I mentioned before that I didn't remember how I stumbled across this book, although it may have been in the context of Faking It by Lux Alptraum. Not sure.
Anyway, I'm glad I picked this up because although the subject matter is pretty weighty and the cases discussed can be rather depressing, the author's approach and humour made this a mostly interesting read that was also quotable. I did find the early portion of the book a bit more interesting that the later portions where more cases got discussed, but overall it was good. I'm always on the lookout for ways to express my frustration at situations where I'd otherwise just be left sputtering with rage...
Now here's the part where I list all my previous updates so I can find quotes later:
201 of 222 pages (Social Justice Warrior)
147 of 222 pages (Fox News has trolling Liberals in its mission statement)
146 of 222 pages (drunkenness doesn't give you licence to perform criminal acts)
38 of 222 pages (we shouldn't be telling women to do anything)
36 of 222 pages (the invisible hand of rape)
32 of 222 pages (kangaroo turds and a security expert on remembering bad information)
Due to popular request, I will be posting the packing and unpacking of my shelves for my move.
Because I'm going to posting lots of pictures, I figured I'd put this in a new post, with a link both to and from the original.
The pictures came out kind of blurry, sorry, but here we have the "before" pictures:
(my mostly double-shelved living room books)
(top books from office/book room)
(lower books from office/book room)
So far I've managed to pack most of the books from the office (there's still about a shelf to go) but haven't touched the living room books yet.
(First set of boxes)
(And yet more boxes)
This post will be updated as my packing progresses...
Total points: 3
Task 2: Cleaning is a big part of this holiday; choose one of your shelves, real or virtual, and tidy / organise it. Give us the before and after photos. OR Tidy up 5 of the books on your BookLikes shelves by adding the CORRECT cover, and/or any other missing information. (If in doubt, see here: [insert link to MbD’s how-to post from earlier this year.]]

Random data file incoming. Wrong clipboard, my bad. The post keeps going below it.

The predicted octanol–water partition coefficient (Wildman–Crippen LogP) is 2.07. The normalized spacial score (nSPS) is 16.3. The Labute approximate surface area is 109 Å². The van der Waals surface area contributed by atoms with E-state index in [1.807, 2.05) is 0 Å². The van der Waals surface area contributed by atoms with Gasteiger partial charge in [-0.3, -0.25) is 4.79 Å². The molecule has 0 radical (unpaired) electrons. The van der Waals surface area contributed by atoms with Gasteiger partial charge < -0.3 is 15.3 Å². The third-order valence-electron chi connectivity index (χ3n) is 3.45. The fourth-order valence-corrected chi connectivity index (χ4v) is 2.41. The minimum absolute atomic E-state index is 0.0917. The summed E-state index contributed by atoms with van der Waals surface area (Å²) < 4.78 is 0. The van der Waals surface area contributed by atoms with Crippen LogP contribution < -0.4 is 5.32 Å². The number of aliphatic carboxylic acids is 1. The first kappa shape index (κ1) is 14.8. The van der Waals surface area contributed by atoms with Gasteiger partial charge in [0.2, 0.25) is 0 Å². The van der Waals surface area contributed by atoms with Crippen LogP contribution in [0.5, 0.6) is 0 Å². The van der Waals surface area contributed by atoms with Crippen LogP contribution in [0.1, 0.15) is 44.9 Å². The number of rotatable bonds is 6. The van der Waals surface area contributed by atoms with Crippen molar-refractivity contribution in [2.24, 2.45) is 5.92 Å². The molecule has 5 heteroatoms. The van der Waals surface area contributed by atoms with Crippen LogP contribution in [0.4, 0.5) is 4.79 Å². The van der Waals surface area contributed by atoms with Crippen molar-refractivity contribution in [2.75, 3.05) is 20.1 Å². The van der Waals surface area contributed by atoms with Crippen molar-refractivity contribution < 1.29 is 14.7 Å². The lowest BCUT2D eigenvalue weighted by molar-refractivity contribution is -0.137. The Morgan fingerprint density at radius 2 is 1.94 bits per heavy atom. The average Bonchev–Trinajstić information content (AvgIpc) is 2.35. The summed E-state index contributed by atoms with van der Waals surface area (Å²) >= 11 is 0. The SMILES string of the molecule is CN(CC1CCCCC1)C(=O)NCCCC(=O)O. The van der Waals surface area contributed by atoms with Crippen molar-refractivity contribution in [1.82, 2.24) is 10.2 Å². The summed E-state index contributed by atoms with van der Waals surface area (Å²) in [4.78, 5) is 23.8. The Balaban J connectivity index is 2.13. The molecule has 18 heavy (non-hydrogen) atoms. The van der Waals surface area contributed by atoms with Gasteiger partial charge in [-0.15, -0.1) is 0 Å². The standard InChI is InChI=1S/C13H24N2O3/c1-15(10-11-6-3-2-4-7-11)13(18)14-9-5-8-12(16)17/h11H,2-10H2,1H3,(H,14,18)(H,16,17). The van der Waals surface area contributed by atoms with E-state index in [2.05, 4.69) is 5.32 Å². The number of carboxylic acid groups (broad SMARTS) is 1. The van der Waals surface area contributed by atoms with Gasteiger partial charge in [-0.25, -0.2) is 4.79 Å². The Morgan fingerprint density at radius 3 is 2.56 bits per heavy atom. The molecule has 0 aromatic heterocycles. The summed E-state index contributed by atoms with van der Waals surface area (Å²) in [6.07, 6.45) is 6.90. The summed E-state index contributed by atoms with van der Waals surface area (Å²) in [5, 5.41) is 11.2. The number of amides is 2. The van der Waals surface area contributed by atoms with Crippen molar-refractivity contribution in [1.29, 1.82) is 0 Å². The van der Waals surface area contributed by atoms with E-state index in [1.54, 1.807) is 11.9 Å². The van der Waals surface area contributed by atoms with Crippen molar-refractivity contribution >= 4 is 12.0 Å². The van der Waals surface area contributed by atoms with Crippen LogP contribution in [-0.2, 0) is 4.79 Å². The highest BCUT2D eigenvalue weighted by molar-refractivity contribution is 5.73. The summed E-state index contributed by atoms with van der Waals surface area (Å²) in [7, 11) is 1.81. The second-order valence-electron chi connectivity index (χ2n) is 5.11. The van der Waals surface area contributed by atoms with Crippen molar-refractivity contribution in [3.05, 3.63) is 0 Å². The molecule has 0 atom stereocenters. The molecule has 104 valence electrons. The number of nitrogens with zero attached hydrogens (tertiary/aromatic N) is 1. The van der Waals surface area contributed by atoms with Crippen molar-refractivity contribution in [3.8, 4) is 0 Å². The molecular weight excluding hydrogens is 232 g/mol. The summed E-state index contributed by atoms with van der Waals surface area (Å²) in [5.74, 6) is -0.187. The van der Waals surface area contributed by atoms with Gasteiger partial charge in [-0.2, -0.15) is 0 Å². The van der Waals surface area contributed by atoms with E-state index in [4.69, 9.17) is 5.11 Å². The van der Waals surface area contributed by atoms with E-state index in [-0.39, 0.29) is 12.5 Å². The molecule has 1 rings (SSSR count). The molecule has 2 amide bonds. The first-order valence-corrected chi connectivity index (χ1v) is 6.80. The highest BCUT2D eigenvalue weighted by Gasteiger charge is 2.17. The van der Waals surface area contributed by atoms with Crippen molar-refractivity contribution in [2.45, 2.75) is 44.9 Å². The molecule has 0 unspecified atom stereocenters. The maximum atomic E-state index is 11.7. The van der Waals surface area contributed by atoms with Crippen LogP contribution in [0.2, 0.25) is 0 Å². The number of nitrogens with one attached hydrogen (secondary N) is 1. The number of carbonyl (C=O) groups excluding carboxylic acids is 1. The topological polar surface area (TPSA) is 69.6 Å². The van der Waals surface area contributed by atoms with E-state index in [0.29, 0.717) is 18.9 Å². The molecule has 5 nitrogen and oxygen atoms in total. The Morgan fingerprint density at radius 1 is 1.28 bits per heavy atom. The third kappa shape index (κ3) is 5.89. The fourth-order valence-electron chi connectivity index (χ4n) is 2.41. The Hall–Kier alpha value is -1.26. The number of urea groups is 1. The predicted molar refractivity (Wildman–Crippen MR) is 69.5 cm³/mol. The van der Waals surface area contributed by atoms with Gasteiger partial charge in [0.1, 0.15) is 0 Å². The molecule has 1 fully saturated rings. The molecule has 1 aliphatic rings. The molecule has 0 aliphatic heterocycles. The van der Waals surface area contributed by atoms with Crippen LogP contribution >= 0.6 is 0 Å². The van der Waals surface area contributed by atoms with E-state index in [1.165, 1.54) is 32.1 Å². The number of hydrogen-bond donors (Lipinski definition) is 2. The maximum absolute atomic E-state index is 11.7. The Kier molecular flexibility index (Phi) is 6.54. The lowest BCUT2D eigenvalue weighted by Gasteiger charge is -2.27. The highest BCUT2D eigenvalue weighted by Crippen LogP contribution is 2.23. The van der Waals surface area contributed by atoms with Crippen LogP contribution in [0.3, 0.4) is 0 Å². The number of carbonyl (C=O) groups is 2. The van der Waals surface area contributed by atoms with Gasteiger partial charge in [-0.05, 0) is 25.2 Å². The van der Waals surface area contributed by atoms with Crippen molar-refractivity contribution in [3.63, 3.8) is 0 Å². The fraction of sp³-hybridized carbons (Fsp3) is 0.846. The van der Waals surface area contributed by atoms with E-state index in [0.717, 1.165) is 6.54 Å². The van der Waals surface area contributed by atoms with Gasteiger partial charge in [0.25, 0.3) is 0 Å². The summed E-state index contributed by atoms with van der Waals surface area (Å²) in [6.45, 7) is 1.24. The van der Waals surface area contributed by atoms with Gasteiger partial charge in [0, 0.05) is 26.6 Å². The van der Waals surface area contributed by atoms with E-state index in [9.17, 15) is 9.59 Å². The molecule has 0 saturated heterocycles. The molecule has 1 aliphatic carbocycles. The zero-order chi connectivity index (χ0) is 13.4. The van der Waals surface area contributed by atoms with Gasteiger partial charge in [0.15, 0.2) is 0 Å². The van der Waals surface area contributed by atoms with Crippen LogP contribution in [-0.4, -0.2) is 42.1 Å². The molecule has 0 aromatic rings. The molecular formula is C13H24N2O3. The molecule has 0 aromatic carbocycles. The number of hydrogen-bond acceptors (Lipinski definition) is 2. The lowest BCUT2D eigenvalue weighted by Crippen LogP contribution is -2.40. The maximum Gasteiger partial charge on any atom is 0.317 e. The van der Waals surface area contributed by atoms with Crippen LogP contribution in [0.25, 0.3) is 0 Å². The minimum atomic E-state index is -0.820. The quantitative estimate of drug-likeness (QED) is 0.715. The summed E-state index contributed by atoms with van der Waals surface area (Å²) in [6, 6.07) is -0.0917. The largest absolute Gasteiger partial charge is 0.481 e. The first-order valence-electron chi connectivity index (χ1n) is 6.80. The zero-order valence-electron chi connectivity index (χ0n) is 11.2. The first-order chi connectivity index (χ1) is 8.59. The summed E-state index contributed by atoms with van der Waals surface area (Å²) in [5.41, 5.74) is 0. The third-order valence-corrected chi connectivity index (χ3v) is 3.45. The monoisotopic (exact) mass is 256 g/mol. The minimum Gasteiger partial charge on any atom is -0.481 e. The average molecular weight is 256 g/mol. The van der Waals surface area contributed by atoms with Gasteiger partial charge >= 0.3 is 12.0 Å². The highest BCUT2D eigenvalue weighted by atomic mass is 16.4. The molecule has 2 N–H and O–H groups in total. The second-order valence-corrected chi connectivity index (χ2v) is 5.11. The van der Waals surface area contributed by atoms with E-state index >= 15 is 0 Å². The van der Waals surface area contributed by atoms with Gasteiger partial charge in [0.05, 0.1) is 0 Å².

I've taken pictures of the "before" shelves and the boxes so far, although I think I still have a box's worth lying around. Oh, plus the living room books. I'm not sure whether I should do a slow reveal and start posting pictures now or wait till I can actually post pictures of the unpacked books...
Update: I've created a post to chronicle my packing and unpacking (of my books, naturally).
Task 4: During Diwali, people pray to the goddess Lakhshmi, who is typically depicted as a beautiful young woman holding a lotus flower. Find 5 books on your shelves (either physical or virtual) whose covers show a young woman holding a flower and share their cover images.
Considering what I normally read, this one was really hard for me. I stretch the definition of "holding a flower" to having a tattoo of a flower, wearing a crown of flowers, and possibly holding a flower in one's mouth? Not sure about that last one, but my only other option was a cover of The Color Purple that had flowers on it.
"'Social Justice Warrior' is a term whose pejorative use perplexes me," writes Andrew Todd, "because aside from the source of its invention, it sounds like a really badass thing to be. I'd much rather label myself a Social Justice Warrior than a warrior for...whatever it is that these people are warriors for."
I'm with Andrew Todd on this one.
And again, because of the "trolling liberals" comment...
But rape myths, combined with a feigned objectivity New York University media scholar Jay Rosen calls "the View from Nowhere," create a media atmosphere in which every remark about rape must be "balanced" by its most extreme possible counterpart. Fox News may have "trolling liberals" in its mission statement, but mainstream and even expressly left-wing outlets sometimes seem afraid that if they take any obvious position on rape—including "it's bad"—without airing a counterargument, they'll be accused of an ethical lapse.